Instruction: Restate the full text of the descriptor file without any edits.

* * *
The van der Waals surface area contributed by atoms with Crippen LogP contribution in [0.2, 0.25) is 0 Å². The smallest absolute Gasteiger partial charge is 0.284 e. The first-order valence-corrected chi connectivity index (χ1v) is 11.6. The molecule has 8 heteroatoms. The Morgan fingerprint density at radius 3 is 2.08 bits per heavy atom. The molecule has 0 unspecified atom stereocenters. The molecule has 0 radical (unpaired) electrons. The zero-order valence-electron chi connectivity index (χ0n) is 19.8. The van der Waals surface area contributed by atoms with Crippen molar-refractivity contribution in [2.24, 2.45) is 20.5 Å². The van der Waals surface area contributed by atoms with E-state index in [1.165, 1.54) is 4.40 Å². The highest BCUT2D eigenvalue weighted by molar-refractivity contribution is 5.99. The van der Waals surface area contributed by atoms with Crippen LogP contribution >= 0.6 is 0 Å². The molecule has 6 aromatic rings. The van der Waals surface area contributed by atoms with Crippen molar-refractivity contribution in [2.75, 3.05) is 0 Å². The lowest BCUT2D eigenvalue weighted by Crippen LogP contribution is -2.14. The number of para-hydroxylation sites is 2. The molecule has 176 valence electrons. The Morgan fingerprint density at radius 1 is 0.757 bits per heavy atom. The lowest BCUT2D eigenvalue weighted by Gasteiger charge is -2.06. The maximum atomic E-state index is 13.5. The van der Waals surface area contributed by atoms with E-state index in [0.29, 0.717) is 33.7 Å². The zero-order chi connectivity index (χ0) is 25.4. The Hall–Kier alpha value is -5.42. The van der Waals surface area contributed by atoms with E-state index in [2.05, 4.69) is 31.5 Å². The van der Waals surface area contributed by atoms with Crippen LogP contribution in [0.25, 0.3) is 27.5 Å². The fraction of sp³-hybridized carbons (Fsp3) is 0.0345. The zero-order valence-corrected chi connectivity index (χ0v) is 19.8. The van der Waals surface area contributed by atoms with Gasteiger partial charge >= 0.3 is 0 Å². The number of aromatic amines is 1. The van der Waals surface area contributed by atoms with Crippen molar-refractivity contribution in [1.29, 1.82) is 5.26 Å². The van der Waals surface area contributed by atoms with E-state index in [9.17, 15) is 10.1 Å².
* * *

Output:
The van der Waals surface area contributed by atoms with Crippen LogP contribution in [0.2, 0.25) is 0 Å². The smallest absolute Gasteiger partial charge is 0.284 e. The first-order valence-corrected chi connectivity index (χ1v) is 11.6. The molecule has 8 heteroatoms. The Morgan fingerprint density at radius 3 is 2.08 bits per heavy atom. The molecule has 0 unspecified atom stereocenters. The molecule has 0 radical (unpaired) electrons. The zero-order valence-electron chi connectivity index (χ0n) is 19.8. The van der Waals surface area contributed by atoms with Crippen molar-refractivity contribution in [2.24, 2.45) is 20.5 Å². The van der Waals surface area contributed by atoms with E-state index in [1.165, 1.54) is 4.40 Å². The highest BCUT2D eigenvalue weighted by molar-refractivity contribution is 5.99. The van der Waals surface area contributed by atoms with Crippen LogP contribution >= 0.6 is 0 Å². The molecule has 6 aromatic rings. The van der Waals surface area contributed by atoms with Crippen molar-refractivity contribution in [2.75, 3.05) is 0 Å². The lowest BCUT2D eigenvalue weighted by Crippen LogP contribution is -2.14. The number of para-hydroxylation sites is 2. The molecule has 176 valence electrons. The Morgan fingerprint density at radius 1 is 0.757 bits per heavy atom. The lowest BCUT2D eigenvalue weighted by Gasteiger charge is -2.06. The maximum atomic E-state index is 13.5. The van der Waals surface area contributed by atoms with E-state index in [0.29, 0.717) is 33.7 Å². The zero-order chi connectivity index (χ0) is 25.4. The Hall–Kier alpha value is -5.42. The van der Waals surface area contributed by atoms with E-state index in [2.05, 4.69) is 31.5 Å². The van der Waals surface area contributed by atoms with Crippen LogP contribution in [0.25, 0.3) is 27.5 Å². The fraction of sp³-hybridized carbons (Fsp3) is 0.0345. The zero-order valence-corrected chi connectivity index (χ0v) is 19.8. The van der Waals surface area contributed by atoms with Gasteiger partial charge >= 0.3 is 0 Å². The number of aromatic amines is 1. The van der Waals surface area contributed by atoms with Crippen molar-refractivity contribution in [1.29, 1.82) is 5.26 Å². The van der Waals surface area contributed by atoms with E-state index in [9.17, 15) is 10.1 Å².